Reba McEntire surprised guests at her No. 1 party Wednesday (Aug. 4) by closing the celebration with a nine-song set of her hits and newer material. The focal point of the festivities, held at Nashville’s Rocketown nightclub, was “Somebody,” the 22nd No. 1 single of McEntire’s career and her first in six years.
During a brief press conference preceding the party, the still vivacious redhead scolded celebrities who bring politics to their shows — but made it perfectly clear that she backs President Bush.
Dressed in a glittery white tank top and form-flattering blue jeans, McEntire told reporters that her WB sitcom, Reba, continues to be designed for family viewing. She will start shooting the fourth season next week. “We want to be family friendly,” she stressed, conjuring up the vision of everyone from kids to grandparents gathered around the set in the living room.
McEntire has historically included socially-conscious songs in her albums, ranging from the plight of immigrants in “Just Across the Rio Grande” to the problem of spouse abuse in “The Stairs” to a sympathetic view of mercy killing in “Bobby.” Asked if she seeks out such songs, she replied, “I don’t make it a point to go looking for songs like that, but I sure do love it when I find them.” As an example, she cited “She Thinks His Name Was John,” which deals with a woman who’s contracted AIDS from an impetuous one-night stand. She said it was the last one played in a batch of songs a publisher was pitching her, but that she knew from the moment she heard it that she wanted to record it.
Another reporter asked what she thought about stars who try to impart their own politics to fans. She said she opposed it: “I feel that people who are my fans really respect my opinions, and I don’t want to sway anybody’s opinions.” Then she added, “I know who I’m going to vote for. I voted for him the last time.”
Having conquered country music, Broadway (with Annie Get Your Gun) and now television, McEntire said she enters each new venture without dwelling on the prospect of failing. Explaining that she never even thought about the possibility of flopping on Broadway, she said, “I just wanted to be Annie Oakley.”
No matter how many No. 1’s she scores, she told reporters, each one seems important. She observed, “You never hear, ‘How many No. 3s have you had?'” In spite of having acted in several movies, McEntire said she isn’t being offered any movie scripts. But, she added, television suits her fine, especially the way production is scheduled. She said she gets off early enough on Fridays to do weekend concerts.
McEntire announced that her next single will be “He Gets That From You,” which is about seeing an absent father in the face and actions of his young son. In the original version, she said, the father is absent because of a “bitter divorce.” Not liking that angle, she asked the songwriters to rewrite the lyrics to suggest that the father has “passed away.” Fans helped pick the new single, she said, by voting for it on the Reba.com Web site.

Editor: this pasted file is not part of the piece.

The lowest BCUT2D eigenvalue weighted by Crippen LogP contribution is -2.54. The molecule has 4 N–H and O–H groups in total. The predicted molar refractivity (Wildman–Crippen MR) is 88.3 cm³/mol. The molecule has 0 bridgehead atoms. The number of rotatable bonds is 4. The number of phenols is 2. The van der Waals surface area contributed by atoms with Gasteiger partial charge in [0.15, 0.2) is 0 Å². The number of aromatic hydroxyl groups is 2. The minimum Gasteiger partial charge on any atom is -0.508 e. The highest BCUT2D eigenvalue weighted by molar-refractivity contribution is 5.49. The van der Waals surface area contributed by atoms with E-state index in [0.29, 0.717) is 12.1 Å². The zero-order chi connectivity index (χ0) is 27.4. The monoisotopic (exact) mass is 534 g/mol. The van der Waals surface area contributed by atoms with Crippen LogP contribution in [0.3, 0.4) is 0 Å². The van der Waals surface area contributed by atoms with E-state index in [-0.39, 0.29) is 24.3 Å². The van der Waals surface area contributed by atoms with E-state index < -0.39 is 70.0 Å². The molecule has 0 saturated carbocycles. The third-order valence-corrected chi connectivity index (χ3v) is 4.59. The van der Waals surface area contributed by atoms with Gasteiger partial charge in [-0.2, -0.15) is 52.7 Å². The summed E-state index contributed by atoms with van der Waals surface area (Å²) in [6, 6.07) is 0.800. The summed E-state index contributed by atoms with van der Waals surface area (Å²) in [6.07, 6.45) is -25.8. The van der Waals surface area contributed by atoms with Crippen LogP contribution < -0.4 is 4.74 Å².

Following the press conference, McEntire dashed off for a series of TV interviews, which were conducted on a balcony overlooking the spacious — but packed — party room. One of the partygoers was Terri Clark, who, without her habitual hat, moved about relatively unnoticed, dressed in a black T-shirt and denim cutoffs.
Luke Lewis and James Stroud, co-chairmen of Universal Music Group Nashville, called the party to order. “I grew up around rich kids who’d inherited money, ” Lewis began, “and I resented them. Then, a couple of years ago, I inherited Reba McEntire.” (He was referring to his taking the reins at MCA Records, McEntire’s label.)
Stroud told the story of his first recording session with McEntire. He said he’d come to Nashville as a young drummer looking for work and was overjoyed when McEntire’s producer hired him for the session. McEntire greeted him warmly and put him at ease, he recalled, until she noticed he was playing a new-fangled set of electronic drums. “She said, ‘Those drums go and so do you,'” Stroud reported. “She fired me!”
McEntire stood at the back of the room with her mother, sister and other family members until Stroud and Lewis called her to the stage for the presentation of dozens of awards — to her; producers Norro Wilson and Buddy Cannon, “Somebody” songwriters, Dave Berg, Sam Tate and Annie Tate and their publishers. Indeed, the award presentations went on so long that Lewis was compelled from time to time to ask the crowd to be patient.
That patience was eventually rewarded when everyone left the stage except McEntire, and the curtain lifted to reveal her nine-piece band. Her husband and manager, Narvel Blackstock, was at the back of the room, vigilantly monitoring the soundboard.
McEntire opened the show with “Can’t Even Get the Blues,” her first No. 1, from 1982. She told the crowd that she was at a garage in De Soto, Texas, waiting for her bus to be repaired, when she got the news that the song had hit the top of the charts. The first thing she did, she said, was call her mother.
“Can’t Even Get the Blues”
“How Was I to Know”
“Whoever’s in New England”
“The Fear of Being Alone”
“Fallin’ Out of Love”
“I’m a Survivor” (the Reba theme)
To view photos from the party, visit Reba McEntire’s artist page at CMT.com.